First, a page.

And the last part…I won’t lie, because I suppose every writer feels this way…I enjoy hearing from readers. To get a feedback message is to know that someone actually took the time to read and write about what I had to say. Call it raging egotism, but it’s the truth. I write because I want people to read what I have to say. It’s the reason why people flock in droves to James Patterson and Nora Roberts instead of, say, Love Songs of the Pacific Grey Whales.

So, for now, I’ll continue writing P&Q every few days. I may branch out (another subject, perhaps more streamlined and focused on one or two topics). This year I might finally accept the challenge of National Novel Writing Month (NaNoWriMo) in November. Even more dauntingly, I might start to overcome my fear of rejection and start networking among fellow writers. I can’t do anything by myself; that’s one lesson I’ve learned over the last year.

And I also couldn’t do anything without you, the readers of P&Q. Thanks for making it worthwhile. You guys are awesome.

Writing is a lot less lonely with other writers around

Enjoyed this post? Be sure to click “Like” and subscribe to P&Q! Got questions, comments or suggestions for a future post? Send ’em to wikusandmurdock@yahoo.com!

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~ by Howlin' Mad Heather on August 15, 2011.

4 Responses to “What The Hell Am I Blogging For, Anyway?”

  1. I just started a blog and I was questioning whether to keep going or not – I really don’t have anyone who bothers to read it except for one really good friend. I originally just started it as a way to try and organize my thoughts so I could focus on actually writing the book I am working on with less of a jumbled mess in my head. However, it’s gotten to the point that I feel a little down each time I log on and see that there are “no comments”. After reading this, though, I think that I will keep going for a little while longer – the blog is foremost for my happiness, after all, so I shouldn’t care if no one else cares to read it!
    Thanks, and you’ve gained yourself another follower!

  2. I love this post, and I am right there with you on every point. I think that many writers are natural introverts. We turn to our own thoughts and our pens and paper, feeling much more comfortable there than in a crowd of people trying to voice our thoughts. The internet and blogs in particular are a way for us to put our writing out there, and to continue to hone our craft, while still keeping a certain level of anonymity.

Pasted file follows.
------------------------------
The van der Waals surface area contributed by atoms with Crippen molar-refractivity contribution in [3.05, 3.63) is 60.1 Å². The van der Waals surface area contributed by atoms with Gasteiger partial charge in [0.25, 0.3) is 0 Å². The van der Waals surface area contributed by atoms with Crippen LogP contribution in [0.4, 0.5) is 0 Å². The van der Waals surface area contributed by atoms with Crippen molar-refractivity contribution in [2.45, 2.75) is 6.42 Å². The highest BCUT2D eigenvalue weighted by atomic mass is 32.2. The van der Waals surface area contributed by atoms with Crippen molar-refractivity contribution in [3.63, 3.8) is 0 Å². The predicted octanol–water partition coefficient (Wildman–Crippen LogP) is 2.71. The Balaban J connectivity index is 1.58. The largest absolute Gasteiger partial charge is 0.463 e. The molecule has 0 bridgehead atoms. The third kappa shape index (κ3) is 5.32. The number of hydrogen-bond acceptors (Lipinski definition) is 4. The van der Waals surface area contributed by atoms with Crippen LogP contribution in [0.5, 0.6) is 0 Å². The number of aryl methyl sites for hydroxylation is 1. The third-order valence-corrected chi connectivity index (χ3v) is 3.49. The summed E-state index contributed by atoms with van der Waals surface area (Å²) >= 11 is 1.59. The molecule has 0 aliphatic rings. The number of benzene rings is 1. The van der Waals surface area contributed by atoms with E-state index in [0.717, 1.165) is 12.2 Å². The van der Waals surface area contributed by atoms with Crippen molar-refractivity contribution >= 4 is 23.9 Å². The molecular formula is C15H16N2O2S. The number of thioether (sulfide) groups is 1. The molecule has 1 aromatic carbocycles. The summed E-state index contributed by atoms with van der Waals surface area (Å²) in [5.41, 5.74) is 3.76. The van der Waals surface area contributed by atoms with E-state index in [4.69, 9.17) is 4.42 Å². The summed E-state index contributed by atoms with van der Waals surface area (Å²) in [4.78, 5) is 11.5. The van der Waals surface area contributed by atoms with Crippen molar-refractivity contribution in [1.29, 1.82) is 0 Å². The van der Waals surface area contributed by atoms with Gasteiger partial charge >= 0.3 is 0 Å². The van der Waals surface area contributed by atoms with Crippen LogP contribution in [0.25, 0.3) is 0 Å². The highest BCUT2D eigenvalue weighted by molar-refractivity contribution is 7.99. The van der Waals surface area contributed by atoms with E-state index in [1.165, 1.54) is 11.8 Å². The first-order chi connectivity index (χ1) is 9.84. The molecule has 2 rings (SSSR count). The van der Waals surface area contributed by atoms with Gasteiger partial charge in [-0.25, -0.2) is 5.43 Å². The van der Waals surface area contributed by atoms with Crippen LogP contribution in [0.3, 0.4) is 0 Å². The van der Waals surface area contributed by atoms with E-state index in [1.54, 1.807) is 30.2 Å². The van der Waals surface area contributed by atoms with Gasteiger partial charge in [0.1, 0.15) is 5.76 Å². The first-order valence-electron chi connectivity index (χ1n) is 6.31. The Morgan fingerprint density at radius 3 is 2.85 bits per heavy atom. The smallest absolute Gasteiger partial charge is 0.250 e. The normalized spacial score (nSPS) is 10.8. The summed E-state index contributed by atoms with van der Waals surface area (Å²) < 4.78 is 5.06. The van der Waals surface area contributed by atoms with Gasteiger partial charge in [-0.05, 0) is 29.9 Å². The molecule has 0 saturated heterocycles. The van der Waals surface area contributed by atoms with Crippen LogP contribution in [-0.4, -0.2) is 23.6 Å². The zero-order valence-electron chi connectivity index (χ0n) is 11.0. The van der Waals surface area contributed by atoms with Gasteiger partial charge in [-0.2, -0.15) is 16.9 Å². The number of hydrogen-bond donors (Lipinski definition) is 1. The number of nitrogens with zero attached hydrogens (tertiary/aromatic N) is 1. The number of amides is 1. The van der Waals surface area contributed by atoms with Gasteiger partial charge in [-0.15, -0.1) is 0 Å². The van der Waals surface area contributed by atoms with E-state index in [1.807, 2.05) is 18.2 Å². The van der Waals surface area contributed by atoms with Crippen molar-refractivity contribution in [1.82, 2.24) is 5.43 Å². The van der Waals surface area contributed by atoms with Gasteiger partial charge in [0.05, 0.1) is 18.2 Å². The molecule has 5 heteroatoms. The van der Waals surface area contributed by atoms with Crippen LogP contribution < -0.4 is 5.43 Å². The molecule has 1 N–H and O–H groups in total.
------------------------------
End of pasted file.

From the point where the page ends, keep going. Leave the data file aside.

I, for one, am very glad that you are putting your writing out there. And I just want to say, thanks for sharing! 🙂

  3. I started my blog in February, after deciding there was no reason why I couldn’t become a published novelist and an internet superstar at the same time. (I figured if I published my plans regularly, it would give me an extra incentive to actually follow through on them). Fortunately for the rest of the world, neither of these things has happened yet, but I find that blogging every week, whether I want to or not, has become an invaluable writing exercise, and, to my surprise, I’m actually enjoying it.

    I guess my YouTube plans prevent me from being taken seriously as an introvert, but I’m spectacularly awkward in social situations, so you’ve got to give me points for that.

    Anyway… we’re always out here, enjoying your posts; lurking in the background and pretending we don’t desperately crave attention from those who can appreciate the craft. So, keep it up. We’re reading.

  4. It’s as if you took the words directly out of my brain.

    Very nice. 🙂